“It was now or never,” Ceferin said. “Those terrible things that happened in football, in a way helped my candidacy because people didn’t want to see establishment anymore, the same faces anymore. They really trust in the wind of change. And it’s a responsibility for me.”
But questions about Ceferin’s integrity have overshadowed the opening weeks of his reign. He was forced to defend the scrupulousness of a €4 million loan from Uefa to his federation long before he was a presidential candidate.
“It was as clean as possible,” he said. “I expected some mosquito bites because some of the old guys were very disappointed by me being elected.”
Ceferin’s mandate is overwhelming after being supported by 42 of Uefa’s 55 federations .
“With such big support the disappointment is very big if you don’t do anything,” he said. “I have to use it.”
Uefa’s “Say no to racism ” campaign has been prominent across Europe this week because, for all the fines and stadium closures, discriminatory incidents have not been eradicated from matches.
“The problem was we just punished the association [or club] and collected money,” Ceferin said. “At the same time we have to educate people.”
Ceferin was “surprised” Fifa decided to abolish its anti-racism task force last month, and has concerns that Europe is becoming “simply too dangerous.”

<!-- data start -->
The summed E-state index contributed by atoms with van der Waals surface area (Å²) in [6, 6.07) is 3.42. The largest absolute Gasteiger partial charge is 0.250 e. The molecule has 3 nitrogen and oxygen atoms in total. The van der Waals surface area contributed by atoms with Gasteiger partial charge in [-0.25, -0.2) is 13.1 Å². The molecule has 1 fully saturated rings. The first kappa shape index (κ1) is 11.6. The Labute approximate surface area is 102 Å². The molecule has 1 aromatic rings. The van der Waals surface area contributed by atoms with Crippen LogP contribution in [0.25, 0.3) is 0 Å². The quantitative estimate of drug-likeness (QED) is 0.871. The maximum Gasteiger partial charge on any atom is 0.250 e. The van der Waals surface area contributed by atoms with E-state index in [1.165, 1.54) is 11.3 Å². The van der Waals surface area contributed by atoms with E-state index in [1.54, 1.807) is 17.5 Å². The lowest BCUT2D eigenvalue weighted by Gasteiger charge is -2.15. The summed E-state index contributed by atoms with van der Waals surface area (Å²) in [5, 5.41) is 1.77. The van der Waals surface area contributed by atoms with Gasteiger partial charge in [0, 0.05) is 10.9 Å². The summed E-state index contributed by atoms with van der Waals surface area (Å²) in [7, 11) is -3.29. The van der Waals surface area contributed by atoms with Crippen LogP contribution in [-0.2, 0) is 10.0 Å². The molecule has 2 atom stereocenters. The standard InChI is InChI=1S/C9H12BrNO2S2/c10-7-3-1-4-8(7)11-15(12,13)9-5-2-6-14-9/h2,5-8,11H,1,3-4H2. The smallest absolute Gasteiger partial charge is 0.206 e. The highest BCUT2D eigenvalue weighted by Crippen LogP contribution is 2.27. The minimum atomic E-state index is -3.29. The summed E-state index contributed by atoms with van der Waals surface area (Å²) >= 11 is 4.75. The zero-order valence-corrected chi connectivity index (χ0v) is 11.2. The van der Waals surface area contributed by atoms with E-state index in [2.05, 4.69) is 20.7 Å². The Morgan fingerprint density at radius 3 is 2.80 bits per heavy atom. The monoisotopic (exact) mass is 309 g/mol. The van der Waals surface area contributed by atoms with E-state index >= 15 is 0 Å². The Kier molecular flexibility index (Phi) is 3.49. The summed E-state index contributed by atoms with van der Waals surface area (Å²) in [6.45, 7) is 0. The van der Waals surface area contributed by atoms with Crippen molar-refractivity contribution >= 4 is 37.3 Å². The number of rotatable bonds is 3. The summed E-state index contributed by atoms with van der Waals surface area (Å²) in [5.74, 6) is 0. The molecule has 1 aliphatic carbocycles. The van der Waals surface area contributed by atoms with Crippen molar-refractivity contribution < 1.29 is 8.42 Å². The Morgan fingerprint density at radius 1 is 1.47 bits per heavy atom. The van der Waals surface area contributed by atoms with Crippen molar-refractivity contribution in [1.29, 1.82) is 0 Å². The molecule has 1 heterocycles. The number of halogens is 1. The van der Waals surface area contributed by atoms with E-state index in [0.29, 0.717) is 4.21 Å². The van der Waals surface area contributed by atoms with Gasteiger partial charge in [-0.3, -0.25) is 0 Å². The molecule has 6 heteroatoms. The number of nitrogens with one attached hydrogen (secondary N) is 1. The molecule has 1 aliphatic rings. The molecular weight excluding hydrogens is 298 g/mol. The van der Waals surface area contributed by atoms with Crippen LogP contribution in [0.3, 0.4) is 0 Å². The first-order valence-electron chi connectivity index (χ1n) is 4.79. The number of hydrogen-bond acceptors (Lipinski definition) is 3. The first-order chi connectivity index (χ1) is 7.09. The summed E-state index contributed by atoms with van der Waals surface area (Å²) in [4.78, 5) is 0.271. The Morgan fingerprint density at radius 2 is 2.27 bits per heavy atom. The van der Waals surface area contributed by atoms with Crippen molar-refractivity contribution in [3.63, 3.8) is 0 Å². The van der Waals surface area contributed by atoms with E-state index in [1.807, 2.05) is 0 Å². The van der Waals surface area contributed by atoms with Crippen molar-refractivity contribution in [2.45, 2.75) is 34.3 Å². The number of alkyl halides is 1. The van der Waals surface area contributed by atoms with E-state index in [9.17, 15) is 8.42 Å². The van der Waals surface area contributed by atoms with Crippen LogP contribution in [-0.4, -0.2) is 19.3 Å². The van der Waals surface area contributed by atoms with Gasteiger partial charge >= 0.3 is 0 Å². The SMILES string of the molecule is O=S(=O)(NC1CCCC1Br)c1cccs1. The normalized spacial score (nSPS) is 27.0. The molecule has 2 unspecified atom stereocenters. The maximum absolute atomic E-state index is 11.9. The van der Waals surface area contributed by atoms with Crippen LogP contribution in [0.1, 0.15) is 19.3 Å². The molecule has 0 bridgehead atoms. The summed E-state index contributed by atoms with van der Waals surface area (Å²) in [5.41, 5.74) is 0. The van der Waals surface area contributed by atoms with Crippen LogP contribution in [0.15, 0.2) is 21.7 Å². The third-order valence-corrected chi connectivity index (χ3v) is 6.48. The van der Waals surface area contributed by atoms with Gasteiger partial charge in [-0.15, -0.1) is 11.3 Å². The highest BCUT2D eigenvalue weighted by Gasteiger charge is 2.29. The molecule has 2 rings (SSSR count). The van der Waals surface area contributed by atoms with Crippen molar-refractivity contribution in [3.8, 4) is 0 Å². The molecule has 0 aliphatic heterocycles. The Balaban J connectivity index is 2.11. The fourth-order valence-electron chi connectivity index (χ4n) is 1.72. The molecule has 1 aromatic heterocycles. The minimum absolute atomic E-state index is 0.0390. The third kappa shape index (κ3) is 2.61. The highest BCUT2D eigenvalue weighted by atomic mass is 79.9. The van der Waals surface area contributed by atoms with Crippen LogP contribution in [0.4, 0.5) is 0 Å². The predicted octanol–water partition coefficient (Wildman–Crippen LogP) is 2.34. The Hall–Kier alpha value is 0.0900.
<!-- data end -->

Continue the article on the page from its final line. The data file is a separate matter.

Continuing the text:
“We are in specific sensitive position in Europe now,” he said. “Europe is not very safe. I’m not speaking just about potential terror attacks but right-wing extremists, all kind of extremists. You have seen that at the Euro in France. So we have to work on it.”
In France in June, Russia was threatened with expulsion from Euro 2016 over fan violence.
“It happened once and it won’t happen again,” Ceferin said, looking ahead to the 2018 World Cup in Russia, and St Petersburg hosting Euro 2020 games. “I am almost convinced they will solve that problem.”
Protecting the integrity of matches is a more complex challenge.
“We should fight match fixing more aggressively because we haven’t done enough,” Ceferin said. “Match fixing is killing the game. The early warning system is not enough. We have to connect to police around Europe and to act with them.”